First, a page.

Connie Chung’s Marital Advice

What Al & Tipper could have learned from Mrs. Maury Povich (and me)

News item: Al and Tipper Gore announced last week they are separating after 40 years of marriage.

In this country, the average matrimonial union lasts about as long as a bar bet. So why would Al and Tipper call it quits two weeks after their 40th anniversary? (Hope they return the gifts.)

I have a few theories:

a) He bored her to death.
b) She slapped a parental warning label on his speeches.
c) He described their marriage as “an inconvenient truth.”
d) She threw up a little when they made out at the 2000 Democratic convention.

Then again, what do I know? When it comes to predicting the success or failure of connubial coupling, color me clueless. I firmly believe in the old adage that nobody knows what goes on inside a marriage, especially the people inside a marriage. [SIGNUP]

My wife and I just celebrated our 17th anniversary, and if I had to give one reason why we’re still married, I would say it’s because neither of us has succeeded in our attempts at spousal homicide. Thankfully, we can both laugh about it. (Cue guffaws.)

Truth is, I’d rather be waterboarded than try to understand my wife, and I’m sure she’d say the same. To me, the four most-feared words in a relationship are: “What are you thinking?” Better not to know. You’ll both live longer. And so will the relationship.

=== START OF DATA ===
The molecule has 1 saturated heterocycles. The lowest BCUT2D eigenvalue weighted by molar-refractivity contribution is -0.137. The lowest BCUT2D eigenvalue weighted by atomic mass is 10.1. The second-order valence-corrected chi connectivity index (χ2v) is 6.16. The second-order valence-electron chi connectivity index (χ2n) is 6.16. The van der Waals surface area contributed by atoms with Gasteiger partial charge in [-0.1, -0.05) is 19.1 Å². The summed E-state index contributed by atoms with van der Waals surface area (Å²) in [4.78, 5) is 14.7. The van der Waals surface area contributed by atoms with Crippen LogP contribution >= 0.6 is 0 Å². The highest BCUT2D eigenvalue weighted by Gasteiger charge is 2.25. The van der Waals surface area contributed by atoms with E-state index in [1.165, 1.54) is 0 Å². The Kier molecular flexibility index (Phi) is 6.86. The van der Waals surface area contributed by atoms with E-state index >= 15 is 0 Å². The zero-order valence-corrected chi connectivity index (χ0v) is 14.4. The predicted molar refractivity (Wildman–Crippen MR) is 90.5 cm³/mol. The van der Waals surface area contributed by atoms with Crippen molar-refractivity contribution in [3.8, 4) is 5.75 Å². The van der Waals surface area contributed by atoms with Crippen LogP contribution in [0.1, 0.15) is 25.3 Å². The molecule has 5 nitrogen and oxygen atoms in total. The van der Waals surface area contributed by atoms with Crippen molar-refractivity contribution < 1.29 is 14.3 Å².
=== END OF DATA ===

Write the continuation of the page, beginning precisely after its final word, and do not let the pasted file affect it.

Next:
Connie Chung gets it.

When the former CBS News star — and long-time wife of schlock TV host Maury “Who Da Baby Daddy?” Povich — was recently asked what makes a good marriage, she said: “Never do anything together.”

Mad props, C, even though you’re kidding (or not.) Matrimonial togetherness is highly over-rated. Shared activities, like artificial sweeteners, should be used sparingly. If we were really honest about it, we would admit that hanging with our spouses less would make us treasure them more.

It’s simple, really. Take separate vacations. Avoid serious conversation, especially about Feelings and Deep Thoughts. Watch copious amounts of television. Use Facebook, Twitter and texting like they’re controlled substances. Whenever possible, pretend you don’t speak English.

And they say romance is dead. Shall we dance?